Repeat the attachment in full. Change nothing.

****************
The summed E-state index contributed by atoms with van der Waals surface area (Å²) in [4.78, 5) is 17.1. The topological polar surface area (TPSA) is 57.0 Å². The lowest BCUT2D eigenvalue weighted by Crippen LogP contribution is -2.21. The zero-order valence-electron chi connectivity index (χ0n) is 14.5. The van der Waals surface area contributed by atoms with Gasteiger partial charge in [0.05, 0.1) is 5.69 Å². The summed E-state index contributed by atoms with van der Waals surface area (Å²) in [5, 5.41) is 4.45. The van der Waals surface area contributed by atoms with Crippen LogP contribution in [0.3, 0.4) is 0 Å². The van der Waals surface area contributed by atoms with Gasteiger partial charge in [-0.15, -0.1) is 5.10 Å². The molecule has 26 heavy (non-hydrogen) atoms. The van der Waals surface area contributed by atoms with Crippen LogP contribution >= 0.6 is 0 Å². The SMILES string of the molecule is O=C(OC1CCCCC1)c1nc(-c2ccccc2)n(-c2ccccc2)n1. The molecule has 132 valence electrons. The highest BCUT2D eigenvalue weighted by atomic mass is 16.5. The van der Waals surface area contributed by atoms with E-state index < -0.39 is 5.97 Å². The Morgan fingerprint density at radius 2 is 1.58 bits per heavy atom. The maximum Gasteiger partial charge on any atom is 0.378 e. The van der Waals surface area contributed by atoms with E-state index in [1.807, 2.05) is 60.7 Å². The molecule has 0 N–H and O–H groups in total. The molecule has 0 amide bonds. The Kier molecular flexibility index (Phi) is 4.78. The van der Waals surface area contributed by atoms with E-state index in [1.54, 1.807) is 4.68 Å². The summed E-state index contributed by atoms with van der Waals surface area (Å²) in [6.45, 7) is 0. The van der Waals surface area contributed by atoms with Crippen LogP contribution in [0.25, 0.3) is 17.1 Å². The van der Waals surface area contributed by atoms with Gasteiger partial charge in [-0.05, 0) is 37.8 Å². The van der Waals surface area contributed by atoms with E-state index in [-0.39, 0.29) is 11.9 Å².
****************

The summed E-state index contributed by atoms with van der Waals surface area (Å²) in [4.78, 5) is 17.1. The topological polar surface area (TPSA) is 57.0 Å². The lowest BCUT2D eigenvalue weighted by Crippen LogP contribution is -2.21. The zero-order valence-electron chi connectivity index (χ0n) is 14.5. The van der Waals surface area contributed by atoms with Gasteiger partial charge in [0.05, 0.1) is 5.69 Å². The summed E-state index contributed by atoms with van der Waals surface area (Å²) in [5, 5.41) is 4.45. The van der Waals surface area contributed by atoms with Crippen LogP contribution in [0.3, 0.4) is 0 Å². The van der Waals surface area contributed by atoms with Gasteiger partial charge in [-0.15, -0.1) is 5.10 Å². The molecule has 26 heavy (non-hydrogen) atoms. The van der Waals surface area contributed by atoms with Crippen LogP contribution >= 0.6 is 0 Å². The SMILES string of the molecule is O=C(OC1CCCCC1)c1nc(-c2ccccc2)n(-c2ccccc2)n1. The molecule has 132 valence electrons. The highest BCUT2D eigenvalue weighted by atomic mass is 16.5. The van der Waals surface area contributed by atoms with E-state index < -0.39 is 5.97 Å². The Morgan fingerprint density at radius 2 is 1.58 bits per heavy atom. The maximum Gasteiger partial charge on any atom is 0.378 e. The van der Waals surface area contributed by atoms with E-state index in [1.807, 2.05) is 60.7 Å². The molecule has 0 N–H and O–H groups in total. The molecule has 0 amide bonds. The Kier molecular flexibility index (Phi) is 4.78. The van der Waals surface area contributed by atoms with E-state index in [1.54, 1.807) is 4.68 Å². The summed E-state index contributed by atoms with van der Waals surface area (Å²) in [6.45, 7) is 0. The van der Waals surface area contributed by atoms with Crippen LogP contribution in [0.25, 0.3) is 17.1 Å². The van der Waals surface area contributed by atoms with Gasteiger partial charge in [-0.05, 0) is 37.8 Å². The van der Waals surface area contributed by atoms with E-state index in [-0.39, 0.29) is 11.9 Å².